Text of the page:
Declawing cats, unless medically necessary, would be banned under a bill proposed for the 2020 legislative session by Sen. Lauren Book.
The Plantation Democrat’s measure (SB 48) mirrors a plan recently enacted in New York.
The New York law, signed by Gov. Andrew Cuomo on July 22, imposes a $1,000 fine on veterinarians that perform the procedure.
Under Book’s proposal, Florida veterinarians that declaw cats unless it’s medically necessary would face a $1,000 fine and be subject to disciplinary action by the Board of Veterinary Medicine.
The legislation includes exceptions for “recurring illness, infection, disease, injury or abnormal condition” which compromises a cat’s health.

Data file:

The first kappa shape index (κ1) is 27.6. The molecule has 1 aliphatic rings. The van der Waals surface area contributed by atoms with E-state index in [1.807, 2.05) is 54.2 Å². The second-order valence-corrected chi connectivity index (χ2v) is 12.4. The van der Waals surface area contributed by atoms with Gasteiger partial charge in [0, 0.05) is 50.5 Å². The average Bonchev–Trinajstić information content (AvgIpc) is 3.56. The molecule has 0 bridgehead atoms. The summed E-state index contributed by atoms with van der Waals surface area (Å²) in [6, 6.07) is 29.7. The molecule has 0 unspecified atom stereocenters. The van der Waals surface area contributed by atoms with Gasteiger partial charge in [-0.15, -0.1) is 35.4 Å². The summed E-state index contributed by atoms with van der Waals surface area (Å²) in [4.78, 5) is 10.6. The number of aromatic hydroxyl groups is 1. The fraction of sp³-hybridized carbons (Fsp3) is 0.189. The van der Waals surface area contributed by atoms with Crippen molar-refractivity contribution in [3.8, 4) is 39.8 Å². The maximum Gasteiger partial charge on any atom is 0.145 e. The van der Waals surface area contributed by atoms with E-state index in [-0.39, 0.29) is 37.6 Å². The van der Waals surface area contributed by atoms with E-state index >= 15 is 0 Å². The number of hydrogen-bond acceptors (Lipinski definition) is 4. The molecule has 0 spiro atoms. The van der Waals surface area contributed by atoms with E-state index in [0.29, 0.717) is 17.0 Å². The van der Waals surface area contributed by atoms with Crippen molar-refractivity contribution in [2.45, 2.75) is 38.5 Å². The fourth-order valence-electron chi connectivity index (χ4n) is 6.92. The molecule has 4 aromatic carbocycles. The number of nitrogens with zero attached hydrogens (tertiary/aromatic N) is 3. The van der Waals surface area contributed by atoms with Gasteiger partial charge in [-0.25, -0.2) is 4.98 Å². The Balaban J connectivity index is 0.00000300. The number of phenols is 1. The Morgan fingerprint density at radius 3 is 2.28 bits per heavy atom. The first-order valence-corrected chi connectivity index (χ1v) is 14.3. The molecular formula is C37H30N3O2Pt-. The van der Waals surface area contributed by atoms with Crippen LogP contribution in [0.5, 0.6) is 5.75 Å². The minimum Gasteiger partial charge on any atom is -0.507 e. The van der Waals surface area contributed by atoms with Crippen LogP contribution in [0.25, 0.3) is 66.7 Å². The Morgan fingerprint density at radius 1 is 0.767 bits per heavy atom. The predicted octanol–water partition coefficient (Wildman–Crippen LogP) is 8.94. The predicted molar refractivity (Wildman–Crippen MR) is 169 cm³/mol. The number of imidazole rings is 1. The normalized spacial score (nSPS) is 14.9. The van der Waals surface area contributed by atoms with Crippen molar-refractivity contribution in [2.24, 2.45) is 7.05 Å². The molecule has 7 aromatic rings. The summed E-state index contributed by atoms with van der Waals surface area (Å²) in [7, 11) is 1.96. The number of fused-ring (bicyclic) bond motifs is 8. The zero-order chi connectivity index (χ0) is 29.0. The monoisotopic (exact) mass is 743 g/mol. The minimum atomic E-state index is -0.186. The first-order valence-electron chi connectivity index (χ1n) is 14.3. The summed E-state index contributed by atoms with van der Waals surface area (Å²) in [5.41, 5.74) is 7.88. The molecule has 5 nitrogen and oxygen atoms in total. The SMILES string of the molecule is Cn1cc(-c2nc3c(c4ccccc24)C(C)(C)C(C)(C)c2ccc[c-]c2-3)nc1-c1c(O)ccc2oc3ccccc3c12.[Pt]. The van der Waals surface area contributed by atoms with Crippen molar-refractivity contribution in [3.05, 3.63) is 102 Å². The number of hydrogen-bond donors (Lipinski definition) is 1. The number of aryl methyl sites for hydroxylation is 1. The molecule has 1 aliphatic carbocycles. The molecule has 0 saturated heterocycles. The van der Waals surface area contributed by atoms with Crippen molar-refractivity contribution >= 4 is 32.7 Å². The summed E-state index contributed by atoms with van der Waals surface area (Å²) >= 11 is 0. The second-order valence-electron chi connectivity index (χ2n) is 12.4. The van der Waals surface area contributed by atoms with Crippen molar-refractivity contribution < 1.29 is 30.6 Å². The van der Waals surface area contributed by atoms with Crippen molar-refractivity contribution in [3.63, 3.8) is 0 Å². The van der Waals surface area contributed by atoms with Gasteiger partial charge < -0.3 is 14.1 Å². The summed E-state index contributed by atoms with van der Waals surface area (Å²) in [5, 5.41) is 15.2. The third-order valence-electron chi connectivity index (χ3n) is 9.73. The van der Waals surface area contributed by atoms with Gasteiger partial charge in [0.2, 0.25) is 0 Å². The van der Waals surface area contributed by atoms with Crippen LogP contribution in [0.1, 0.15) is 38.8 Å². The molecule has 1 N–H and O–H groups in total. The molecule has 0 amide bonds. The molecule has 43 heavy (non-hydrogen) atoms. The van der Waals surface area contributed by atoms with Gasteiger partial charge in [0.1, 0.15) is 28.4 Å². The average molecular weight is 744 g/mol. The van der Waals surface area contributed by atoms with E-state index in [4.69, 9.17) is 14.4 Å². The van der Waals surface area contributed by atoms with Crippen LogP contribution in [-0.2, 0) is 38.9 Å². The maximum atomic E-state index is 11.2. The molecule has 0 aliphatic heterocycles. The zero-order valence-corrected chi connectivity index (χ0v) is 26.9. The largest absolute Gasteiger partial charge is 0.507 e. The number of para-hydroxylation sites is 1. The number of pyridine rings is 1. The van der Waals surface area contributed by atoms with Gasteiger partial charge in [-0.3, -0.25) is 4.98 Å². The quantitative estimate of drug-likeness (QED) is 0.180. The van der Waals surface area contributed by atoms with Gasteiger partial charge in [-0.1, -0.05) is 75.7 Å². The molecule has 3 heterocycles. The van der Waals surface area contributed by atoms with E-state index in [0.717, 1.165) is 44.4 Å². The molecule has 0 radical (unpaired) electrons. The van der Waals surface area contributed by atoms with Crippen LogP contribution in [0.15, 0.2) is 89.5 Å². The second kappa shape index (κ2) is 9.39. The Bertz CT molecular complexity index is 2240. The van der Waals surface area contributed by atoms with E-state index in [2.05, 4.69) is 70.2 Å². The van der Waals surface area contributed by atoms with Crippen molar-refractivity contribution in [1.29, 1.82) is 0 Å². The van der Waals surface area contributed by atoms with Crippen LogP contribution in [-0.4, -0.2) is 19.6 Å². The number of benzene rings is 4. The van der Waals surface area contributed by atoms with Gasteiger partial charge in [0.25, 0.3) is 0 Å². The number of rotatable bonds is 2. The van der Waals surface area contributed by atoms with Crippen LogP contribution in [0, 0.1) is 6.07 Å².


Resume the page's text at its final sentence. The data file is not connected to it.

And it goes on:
In New York, the law was backed by the Humane Society of the United States and opposed by the New York State Veterinary Medical Society, which argued declawing should remain an option when the alternative is abandonment or euthanasia.
While the surgical procedure is popular, it can cause cats problems in the long run. Jennifer Galloway, an executive at Gulf Coast Humane Society, said she supports the bill.
“It can cause a lifetime of problems from going to the bathroom, from walking to consistent pain,” Galloway said. “There’s all those problems that these pets can have.”
While others say banning the procedure goes too far.
“I wouldn’t personally declaw my cat,” Anne Brown said. “But, I think other people should have the right to do it if they feel the need.”